What Does Having an Orbital Fracture Mean?
The eye socket is the bony cup that contains the eyeball and the appendages that support and protect it. The rim of the socket is constructed of bones that are moderately thick, while its floor and nasal side are as thin as a sheet of paper in many places. A broken bone in any part of the eye socket is known as an orbital fracture.
Types of Orbital Fractures
The most common orbital fractures are orbital rim, indirect orbital floor, and direct orbital floor.
Orbital rim fracture
The outer rim is the thickest part of the eye socket, and a great deal of force is required to break it.
Orbital rim fractures are the result of a severe direct impact to the face, i.e., during an automobile crash in which the steering wheel, dashboard or other hard surface collides with the face. Additional injuries to the eye itself are not uncommon; the optic nerve, eye muscles, nerves in the cheek and forehead, and the sinuses surrounding the eye and the tear duct are often damaged. Because of the immense force required to cause such a fracture, extensive injuries to other facial bones, the optic nerve, and even the brain are possible.
Air bags and laws requiring the use of seat belts have decreased automobile eye injuries significantly.
Indirect orbital floor fracture (known as “blowout”)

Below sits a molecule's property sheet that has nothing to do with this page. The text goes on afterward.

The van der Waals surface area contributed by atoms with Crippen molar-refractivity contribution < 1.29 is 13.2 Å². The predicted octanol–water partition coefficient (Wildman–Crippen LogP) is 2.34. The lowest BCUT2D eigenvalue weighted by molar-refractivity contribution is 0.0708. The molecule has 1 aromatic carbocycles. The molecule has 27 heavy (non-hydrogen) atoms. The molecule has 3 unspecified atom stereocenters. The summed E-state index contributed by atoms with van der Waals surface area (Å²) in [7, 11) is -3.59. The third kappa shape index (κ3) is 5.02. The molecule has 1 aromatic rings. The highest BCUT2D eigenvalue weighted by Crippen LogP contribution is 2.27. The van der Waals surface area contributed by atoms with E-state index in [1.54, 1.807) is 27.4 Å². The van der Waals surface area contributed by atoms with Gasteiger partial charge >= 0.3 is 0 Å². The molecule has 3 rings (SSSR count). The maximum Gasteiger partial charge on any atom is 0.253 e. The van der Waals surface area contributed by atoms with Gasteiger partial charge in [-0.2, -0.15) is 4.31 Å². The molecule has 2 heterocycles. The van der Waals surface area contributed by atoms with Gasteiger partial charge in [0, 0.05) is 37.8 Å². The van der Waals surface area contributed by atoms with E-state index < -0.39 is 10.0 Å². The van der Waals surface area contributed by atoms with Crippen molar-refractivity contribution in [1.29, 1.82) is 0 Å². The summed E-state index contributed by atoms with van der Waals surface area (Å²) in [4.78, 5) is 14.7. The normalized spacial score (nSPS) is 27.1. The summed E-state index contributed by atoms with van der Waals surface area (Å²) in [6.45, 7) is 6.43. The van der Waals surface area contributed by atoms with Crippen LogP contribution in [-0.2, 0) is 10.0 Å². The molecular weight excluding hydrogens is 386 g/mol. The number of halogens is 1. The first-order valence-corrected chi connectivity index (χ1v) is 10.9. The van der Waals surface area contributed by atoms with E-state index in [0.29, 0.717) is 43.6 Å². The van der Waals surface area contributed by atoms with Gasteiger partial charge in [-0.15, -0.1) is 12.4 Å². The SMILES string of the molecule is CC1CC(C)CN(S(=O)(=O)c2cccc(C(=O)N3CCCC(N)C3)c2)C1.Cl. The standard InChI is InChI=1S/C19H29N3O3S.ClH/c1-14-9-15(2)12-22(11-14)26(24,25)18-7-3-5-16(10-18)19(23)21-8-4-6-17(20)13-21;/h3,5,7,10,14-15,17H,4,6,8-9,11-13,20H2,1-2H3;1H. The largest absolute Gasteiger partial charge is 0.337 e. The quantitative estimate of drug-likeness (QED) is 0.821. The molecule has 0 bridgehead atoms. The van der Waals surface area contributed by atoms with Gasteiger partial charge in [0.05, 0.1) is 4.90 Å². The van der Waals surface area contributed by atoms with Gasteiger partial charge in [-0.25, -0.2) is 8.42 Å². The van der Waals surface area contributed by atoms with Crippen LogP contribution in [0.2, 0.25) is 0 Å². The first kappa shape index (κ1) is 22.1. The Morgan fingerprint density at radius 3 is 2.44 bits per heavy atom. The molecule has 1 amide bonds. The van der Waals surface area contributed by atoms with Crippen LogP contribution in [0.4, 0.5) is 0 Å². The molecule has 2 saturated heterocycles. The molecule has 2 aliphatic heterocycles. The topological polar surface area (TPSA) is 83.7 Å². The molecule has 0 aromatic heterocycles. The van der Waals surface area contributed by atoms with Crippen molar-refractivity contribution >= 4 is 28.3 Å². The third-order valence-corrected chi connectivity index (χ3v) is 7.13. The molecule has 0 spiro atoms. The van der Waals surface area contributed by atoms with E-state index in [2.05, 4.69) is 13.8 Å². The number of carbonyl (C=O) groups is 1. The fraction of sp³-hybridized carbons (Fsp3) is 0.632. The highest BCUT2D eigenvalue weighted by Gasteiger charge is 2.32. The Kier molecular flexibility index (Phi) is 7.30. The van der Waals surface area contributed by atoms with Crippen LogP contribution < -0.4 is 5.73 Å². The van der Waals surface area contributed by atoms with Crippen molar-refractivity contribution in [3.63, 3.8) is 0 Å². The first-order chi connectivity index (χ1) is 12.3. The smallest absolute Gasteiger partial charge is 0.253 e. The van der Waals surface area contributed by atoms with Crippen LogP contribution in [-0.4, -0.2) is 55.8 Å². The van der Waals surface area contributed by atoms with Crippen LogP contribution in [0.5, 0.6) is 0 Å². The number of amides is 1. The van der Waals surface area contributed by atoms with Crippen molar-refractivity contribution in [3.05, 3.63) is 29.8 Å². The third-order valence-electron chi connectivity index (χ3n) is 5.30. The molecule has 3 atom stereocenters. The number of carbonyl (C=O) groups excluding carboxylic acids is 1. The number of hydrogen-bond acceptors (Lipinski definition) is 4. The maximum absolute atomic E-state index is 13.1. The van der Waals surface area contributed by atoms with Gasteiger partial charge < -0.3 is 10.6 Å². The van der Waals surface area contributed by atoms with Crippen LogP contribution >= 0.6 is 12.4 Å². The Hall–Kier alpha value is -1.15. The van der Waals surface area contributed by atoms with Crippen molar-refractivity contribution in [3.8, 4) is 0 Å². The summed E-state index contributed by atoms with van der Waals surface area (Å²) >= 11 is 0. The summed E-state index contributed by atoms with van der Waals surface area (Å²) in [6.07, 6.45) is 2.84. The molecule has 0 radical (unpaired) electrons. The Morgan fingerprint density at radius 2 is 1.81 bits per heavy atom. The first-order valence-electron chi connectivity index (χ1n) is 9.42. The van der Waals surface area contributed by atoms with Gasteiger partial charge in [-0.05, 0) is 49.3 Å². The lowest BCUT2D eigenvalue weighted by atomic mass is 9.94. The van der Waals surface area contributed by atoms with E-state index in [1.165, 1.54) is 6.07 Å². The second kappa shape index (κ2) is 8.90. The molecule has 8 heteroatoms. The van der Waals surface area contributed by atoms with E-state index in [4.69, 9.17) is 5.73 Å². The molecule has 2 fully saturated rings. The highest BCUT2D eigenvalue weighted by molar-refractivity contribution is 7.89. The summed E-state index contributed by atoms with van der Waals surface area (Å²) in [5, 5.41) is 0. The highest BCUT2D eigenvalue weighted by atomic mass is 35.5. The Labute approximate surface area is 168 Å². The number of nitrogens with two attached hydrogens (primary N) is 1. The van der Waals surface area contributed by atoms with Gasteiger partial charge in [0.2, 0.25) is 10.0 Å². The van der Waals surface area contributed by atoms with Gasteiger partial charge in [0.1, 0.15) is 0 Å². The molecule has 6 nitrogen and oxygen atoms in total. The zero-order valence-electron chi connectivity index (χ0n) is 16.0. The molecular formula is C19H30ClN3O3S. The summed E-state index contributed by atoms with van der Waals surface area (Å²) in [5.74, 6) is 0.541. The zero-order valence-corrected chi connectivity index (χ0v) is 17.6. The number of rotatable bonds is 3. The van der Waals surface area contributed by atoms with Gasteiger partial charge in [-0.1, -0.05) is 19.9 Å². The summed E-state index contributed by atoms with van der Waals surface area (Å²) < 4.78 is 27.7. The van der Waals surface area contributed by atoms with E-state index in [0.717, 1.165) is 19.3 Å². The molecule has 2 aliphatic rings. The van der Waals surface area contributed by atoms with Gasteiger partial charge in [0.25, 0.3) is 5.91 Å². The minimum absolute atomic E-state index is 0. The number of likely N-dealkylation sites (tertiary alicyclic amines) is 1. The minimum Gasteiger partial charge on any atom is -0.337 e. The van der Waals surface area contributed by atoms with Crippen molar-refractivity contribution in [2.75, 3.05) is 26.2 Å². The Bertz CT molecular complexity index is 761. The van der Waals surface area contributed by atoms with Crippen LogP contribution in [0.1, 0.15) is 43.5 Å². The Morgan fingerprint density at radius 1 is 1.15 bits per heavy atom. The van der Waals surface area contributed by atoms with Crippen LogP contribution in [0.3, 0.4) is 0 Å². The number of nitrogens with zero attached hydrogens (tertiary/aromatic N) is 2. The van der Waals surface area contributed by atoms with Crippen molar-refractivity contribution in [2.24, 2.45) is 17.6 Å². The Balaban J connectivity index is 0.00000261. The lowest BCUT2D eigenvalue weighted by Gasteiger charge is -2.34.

In this type of fracture, the bony rim of the eye remains intact, but a rupture or crack of the thin floor of the eye socket creates a small hole that can entrap parts of the eye muscles and nearby structures; when this occurs, the injured eye may not move normally in its socket, sometimes resulting in double vision. Most blowout fractures are caused by an impact to the front of the eye from something larger than the eye opening, e.g., a ball used in sports, a fist or the dashboard of a vehicle.
Direct orbital floor fracture
Fractures of the orbital floor are commonplace, its delicate anatomy predisposing it to damage.
A direct orbital floor fracture extends into the lower socket, damaging both the rim and floor of the eye. This injury is usually caused by a harsh blow with a blunt object, e.g., a hammer, piece of wood, hard ball, or rock.
How Do You Know if You Have an Orbital Fracture?
The symptoms of an orbital fracture vary, depending on where the fracture is located and its severity. Symptoms may include:
- Discoloration, black and blue surrounding the injured eye and redness/bleeding on the white of the eye
- Double, decreased, or blurry vision
- Difficulty looking right, left, up, or down
- Numbness in forehead/eyelids/ cheek, upper teeth, or lip
- Irregular position of the eye, i.e., bulging out of or sunken into the socket
- Puffiness of skin near the eye
- Deformity/swelling of the forehead or cheek
- Uncharacteristically flat cheek
- Severe cheek pain when opening your mouth
Treating an Orbital Fracture
Treatment for an orbital fracture will depend on its location and severity of your injury.
For a minor “blowout” fracture that does not affect your eye’s movement, ice packs, rest, an antibiotic to prevent infection, and decongestants may be all that is needed.
Bone fragments, double vision, or injury that affects the structure and/or appearance of your eye and its surrounding area may require surgery. If your case is acute, you will likely be referred to a plastic/reconstructive surgeon trained specifically in eye trauma, and an ophthalmologist, a physician trained in treating disorders/diseases of the eye.